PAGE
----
Remember Jarhead? I do, and very fondly. The movie was fantastic; it portrayed a marine sniper who was sent over to a war that moved too quickly for the slow, patient task of the long range tactical kill. The film was a case study in the mindspace of a young man itching for war, only to get war and remain unsatisfied with his experience. It was an awesome movie.
Fast forward a few years, to when Jarhead 2: Field of Fire is released direct to video. Jarhead 2 has basically nothing in common with its predecessor except for the name, and if you skip forward just a little bit more, to today, we get to delve into Jarhead 3: The Siege. This third installment in the franchise has no real connection to the first or second either. So is the name Jarhead enough to hold together a series? Or should they have left Jarhead sacred, and instead named this movie simply The Siege? Let’s dive in and see for ourselves.
The Movie (2/5)
Jarhead 3 is the second sequel bearing the name of the fondly remembered Gulf War movie from over a decade ago; it is yet again a direct to video war movie, similar to Jarhead 2. As I mentioned earlier, each film in the series is completely standalone and only ties into the series by name and genre. Based on this, you can probably guess as to what the quality of this film will be from the get go, but c’mon, who doesn’t like action schlock?
The film follows Corporal Evan Albright, the newest military guard to take up station at a US embassy in the Middle East, as he and his fellow soldiers attempt to weather a siege from a savage high-value target who desperately wants to prevent a member of his family from unveiling information about him.
The story cuts corners and feels sort of cramped, thanks to their limited budget. Most of the film takes place in the embassy halls or areas directly outside. The plot is a far cry from it’s namesake, and there are several parts where characters make ridiculous decisions or the situation just falls together so perfectly it becomes laughable. Honestly, it’s almost funny, especially when these buff marines with their perfect hair are spewing the most cliche marine quotes imaginable.
The movie definitely knows what it is and leans hard into the campy action. Throughout the movie there are countless bullets fired into walls without any damage being done, hundreds of shots missing our heroes as every bullet they fire finds its mark, and some laughable green screen.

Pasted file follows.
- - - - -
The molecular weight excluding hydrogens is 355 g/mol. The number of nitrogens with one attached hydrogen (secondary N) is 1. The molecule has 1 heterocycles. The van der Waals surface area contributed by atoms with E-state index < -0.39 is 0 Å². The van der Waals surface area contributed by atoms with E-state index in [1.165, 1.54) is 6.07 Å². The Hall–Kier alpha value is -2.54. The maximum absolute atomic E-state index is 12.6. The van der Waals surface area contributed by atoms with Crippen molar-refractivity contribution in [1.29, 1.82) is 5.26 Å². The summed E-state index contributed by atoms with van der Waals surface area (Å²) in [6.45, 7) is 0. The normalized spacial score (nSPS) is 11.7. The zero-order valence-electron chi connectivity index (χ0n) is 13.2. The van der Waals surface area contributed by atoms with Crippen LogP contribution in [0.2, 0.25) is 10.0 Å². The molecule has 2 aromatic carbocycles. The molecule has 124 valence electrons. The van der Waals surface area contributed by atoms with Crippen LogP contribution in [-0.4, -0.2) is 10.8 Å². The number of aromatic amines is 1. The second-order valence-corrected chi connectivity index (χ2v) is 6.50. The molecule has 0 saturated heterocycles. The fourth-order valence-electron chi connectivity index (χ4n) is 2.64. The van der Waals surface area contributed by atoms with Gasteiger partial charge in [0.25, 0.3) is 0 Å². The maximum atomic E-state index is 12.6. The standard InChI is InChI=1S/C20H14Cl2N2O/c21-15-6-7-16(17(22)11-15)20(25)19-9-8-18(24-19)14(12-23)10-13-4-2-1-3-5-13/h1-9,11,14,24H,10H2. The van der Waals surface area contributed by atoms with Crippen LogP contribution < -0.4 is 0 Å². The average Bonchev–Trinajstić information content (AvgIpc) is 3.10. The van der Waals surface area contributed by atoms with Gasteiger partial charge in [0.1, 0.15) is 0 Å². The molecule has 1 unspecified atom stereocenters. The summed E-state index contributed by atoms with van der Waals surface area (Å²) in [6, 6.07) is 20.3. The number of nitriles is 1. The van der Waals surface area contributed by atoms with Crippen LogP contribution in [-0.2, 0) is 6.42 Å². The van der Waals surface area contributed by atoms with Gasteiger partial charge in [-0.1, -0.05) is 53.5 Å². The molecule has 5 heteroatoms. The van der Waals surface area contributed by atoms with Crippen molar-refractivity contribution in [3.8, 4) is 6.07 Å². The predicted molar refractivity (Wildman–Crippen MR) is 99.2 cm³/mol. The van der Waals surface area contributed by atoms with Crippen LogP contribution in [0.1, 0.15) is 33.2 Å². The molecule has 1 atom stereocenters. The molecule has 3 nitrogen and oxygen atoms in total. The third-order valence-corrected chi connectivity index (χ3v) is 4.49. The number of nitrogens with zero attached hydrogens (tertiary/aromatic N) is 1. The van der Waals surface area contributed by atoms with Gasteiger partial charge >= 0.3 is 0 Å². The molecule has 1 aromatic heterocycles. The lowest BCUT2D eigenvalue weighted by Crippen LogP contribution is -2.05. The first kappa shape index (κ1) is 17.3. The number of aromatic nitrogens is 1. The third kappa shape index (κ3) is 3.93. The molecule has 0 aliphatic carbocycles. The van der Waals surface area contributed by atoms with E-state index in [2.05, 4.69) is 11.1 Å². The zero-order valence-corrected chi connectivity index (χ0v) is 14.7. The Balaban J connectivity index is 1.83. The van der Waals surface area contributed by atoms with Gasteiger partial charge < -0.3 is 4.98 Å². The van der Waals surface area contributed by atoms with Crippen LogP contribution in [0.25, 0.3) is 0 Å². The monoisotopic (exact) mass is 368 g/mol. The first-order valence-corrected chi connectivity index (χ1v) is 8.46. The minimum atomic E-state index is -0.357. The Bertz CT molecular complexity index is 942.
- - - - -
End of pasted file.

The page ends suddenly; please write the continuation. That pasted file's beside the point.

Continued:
So where does all this leave us? You have a fairly entertaining B-movie war film that has taken the name of a beloved and very serious picture. I can’t help but feel that the use of the Jarhead name was a mistake. Sure, it’ll get them recognition by their audience, but in spirit this movie is so far from the original that giving it a number and calling it a day is almost an insult to the movie we love.
I sincerely hope they stop adding numbers to these movies and drop the Jarhead moniker from any future delves they may take into this series (if you can call it that). These should be given a hilarious bad name and marketed as cheesy war-action films; at least then we can go into them not expecting greatness.
The Picture 4/5
While the picture quality of this film is really pretty good, the special effects sully the experience. With the pedigree that they are hoping to profit off of, one would expect a gritty war experience, but instead what we get here is a low budget special effects mess. Bullet rounds are fired in close quarters without any impact effects, obvious green screen additions, and one of the worst rockets I’ve seen in some time all look bad when paired with crisp, clear visual fidelity that the format brings us.
To be fair, the sets are highly detailed, and soldiers uniforms are intricate and look great. Heck, every soldier has a fantastic hair cut that doesn’t get messed up, no matter how intense the firefight.
The Sound 4.5/5
Featuring nearly an hour of intense gunfighting, the sound actually packs a punch. The gun shots are satisfying and you will really feel like you are in the middle of a fight. Death screams and the soldiers yelling commands over the gunfire just sounds great. I just wish they would say some less cliche things.
The Features & Packaging 3.5/5
Jarhead 3: The Siege comes in an amaray blu-ray case with a really nice, sturdy slipcover that has a bit of a shine to it. I’m actually quite impressed with the visual appear of the packaging. Inside are a Blu-ray and DVD copy of the film as well as a UV code for digital fans. The sleeve features art on just one side, and the discs are extremely generic, with just a blue title.
As for special features, Universal has included both the rated and unrated cuts of the film (however both appear to be the same length, so it is unclear if this is a mistake or the unrated content is simply alternate wording). There is also a short, 7 minute long HD featurette for “The Making of Jarhead 3: The Siege“.
Overall, the lack of special features is disappointing, but the slipcover is quite attractive.
The Technical Stuff
English DTS-HD Master Audio 5.1
Spanish DTS 5.1
French DTS 5.1
1 Region A Blu-ray
The Verdict 3/5
I have a hard time condoning the use of an unrelated movie to sell more copies of a title. If you go into this film expecting anything akin to it’s namesake, you’re just going to be disappointed. However, if you don’t mind some over the top gunfighting with almost comically bad effects, then you will probably find some entertainment here. It’s action packed and entertaining, just in that “it’s bad, so it’s good” sort of way.
You can purchase a copy of Jarhead 3: The Siege on Amazon here.
Note: This Blu-ray was sent to us for review. This has not affected our judgement or editorial process in any way. Please contact us if you have any questions regarding this process.